It was the thinking, which caused me the suffering. Why me? This is unfair! Can’t those monks decide what they’re going to do? Why did I join a disorganised religion? So once I stopped complaining it was easy to do, I pushed those wheelbarrows and it was no problem.
I learnt a lesson. I learnt that whatever you do in life thinking about it is the hard part, doing it is easy. Whether it’s giving a talk in public, whether it’s going for an exam, whatever test you have in life, stop thinking about it so much! Just do it. And the talk this evening is sponsored by Nike! You just do it.
Now, how much in your life do you think too much? Thinking too much is a great cause of suffering. There are so many things you have to do in life so stop complaining!”
So Ajarn says in his talk “Thinking too much is a great cause of suffering” Can you relate to that in your life?
So Buddhism is like this. We analyse something we do as a habit and decide whether this thing we are doing is really good for us or not. If it is beneficial we should do more of it or learn to do it better. If it is not good for us we need to find out how to reduce it or produce something else which is better.
So we generally agree too much thinking is a great cause of our suffering. We may worry and have regret about things we have done in the past, we worry and stress about things we are doing in the present (like Ajarn with the wheelbarrow) and worry and fear about things yet to come. But how do we stop it?
Ajarn Brahm said at the end of the talk “There are so many things we do in life, stop complaining”.
Now look at what your own mind is saying when you hear the instruction “Stop complaining”.
“Stop complaining – what will I have to talk about?”
There is a teaching given by our Teacher John D. Hughes some years ago which you may like to try this week as a step towards reducing your stress and worry. You adopt the position of the following statement: “My life is going extremely well”.
You say this to yourself many times a day. “My life is going extremely well”.
Usually our minds pick up every little thing that is not going perfectly for us. We seem to let our attention focus on disagreeable things. We tend to complain about this, and whinge a bit about that. There may be 100 things going fine, but still our mind gets caught up in the little things which maybe only last five minutes. For example, someone cuts us off when we are driving, we burnt the toast, it’s raining when we want it to be sunny, it’s sunny when we wanted rain, or someone says something unkind to us. We need to get used to being happy when things are just going along normally, imperfectly. Normally the world is imperfect; that is “normal” if you like.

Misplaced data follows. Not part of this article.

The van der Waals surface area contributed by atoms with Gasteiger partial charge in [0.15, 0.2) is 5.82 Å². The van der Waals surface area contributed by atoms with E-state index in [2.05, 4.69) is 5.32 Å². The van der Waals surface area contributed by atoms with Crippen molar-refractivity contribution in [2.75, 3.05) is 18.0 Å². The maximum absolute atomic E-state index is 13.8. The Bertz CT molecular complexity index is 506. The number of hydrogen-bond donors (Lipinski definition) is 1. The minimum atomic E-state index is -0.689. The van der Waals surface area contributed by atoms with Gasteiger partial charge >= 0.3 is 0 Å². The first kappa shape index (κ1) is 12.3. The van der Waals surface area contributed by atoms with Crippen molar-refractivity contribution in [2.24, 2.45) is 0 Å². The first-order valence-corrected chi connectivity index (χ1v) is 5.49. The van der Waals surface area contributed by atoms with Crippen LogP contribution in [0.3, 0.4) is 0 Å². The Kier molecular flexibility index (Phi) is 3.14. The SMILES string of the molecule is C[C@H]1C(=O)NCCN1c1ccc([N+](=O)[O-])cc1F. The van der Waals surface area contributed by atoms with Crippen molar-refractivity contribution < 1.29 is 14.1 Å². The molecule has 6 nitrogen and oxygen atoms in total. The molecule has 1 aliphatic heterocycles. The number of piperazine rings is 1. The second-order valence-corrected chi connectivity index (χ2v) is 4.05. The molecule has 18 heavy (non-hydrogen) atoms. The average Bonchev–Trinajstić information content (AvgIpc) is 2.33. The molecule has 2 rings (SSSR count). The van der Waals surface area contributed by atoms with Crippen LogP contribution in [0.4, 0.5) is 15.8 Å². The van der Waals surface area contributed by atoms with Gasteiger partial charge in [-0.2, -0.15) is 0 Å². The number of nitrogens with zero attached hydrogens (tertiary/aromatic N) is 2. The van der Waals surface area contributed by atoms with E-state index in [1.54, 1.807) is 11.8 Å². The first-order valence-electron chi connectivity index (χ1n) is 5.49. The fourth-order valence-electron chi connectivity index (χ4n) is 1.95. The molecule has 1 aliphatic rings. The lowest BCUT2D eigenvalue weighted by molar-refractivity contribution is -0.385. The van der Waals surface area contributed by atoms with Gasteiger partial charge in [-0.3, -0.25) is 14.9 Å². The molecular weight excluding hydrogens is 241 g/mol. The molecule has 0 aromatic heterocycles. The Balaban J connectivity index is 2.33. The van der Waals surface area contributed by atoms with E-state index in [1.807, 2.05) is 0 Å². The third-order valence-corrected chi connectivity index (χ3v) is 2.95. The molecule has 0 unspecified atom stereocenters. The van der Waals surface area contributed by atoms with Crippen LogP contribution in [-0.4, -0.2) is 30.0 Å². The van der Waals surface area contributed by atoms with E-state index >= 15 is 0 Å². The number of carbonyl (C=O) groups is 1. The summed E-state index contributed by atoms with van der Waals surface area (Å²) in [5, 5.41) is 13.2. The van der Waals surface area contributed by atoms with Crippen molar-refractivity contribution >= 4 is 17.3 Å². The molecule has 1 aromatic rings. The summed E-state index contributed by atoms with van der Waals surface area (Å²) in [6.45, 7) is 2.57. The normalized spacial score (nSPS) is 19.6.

We don’t need some special event or great thing to happen to us before we think we can be happy. Some people in the world haven’t got enough food to eat today, some are in war zones, and some are in hospital with life threatening illnesses. Why should we be complaining about the guy that cuts us off in traffic. “My life is going extremely well”.
Even when things do go “wrong”, our minds tend to exaggerate the problem making it seem much bigger than it really is. The logic system of anger tends to blow things way out of proportion or over reacts to events. We come out with emotional global statements like: “You are always criticising me!” We would all agree it is not likely one person could actually criticize another person 24 hours a day.
Get things back in proportion by saying “My life is going extremely well”. Ok, something went wrong – life’s like that, it’s always going to be like that. Cut off the worrying mind, the frustrated mind, the annoyed mind – all of them are unpleasant to experience anyway. Just say, “My life is going extremely well”.
Finally there is another meaning. From a Buddhist point of view we are in a wonderful life. Above all, we have a life where we can learn how to overcome suffering forever, which is the purpose of Buddhist teachings. We have a healthy human body, which is the best birth of all to practice Buddhism, we have sufficient leisure time and the teachings we need are in our world, available to us now. There is a clear path of practice and there is nothing to stop us from achieving the goal if we are determined enough to do it. So the real view is:
“My life is going extremely well”.
This can be your homework for the coming week! Make your “normal” life happier.
May you be well and happy, may all beings be well and happy.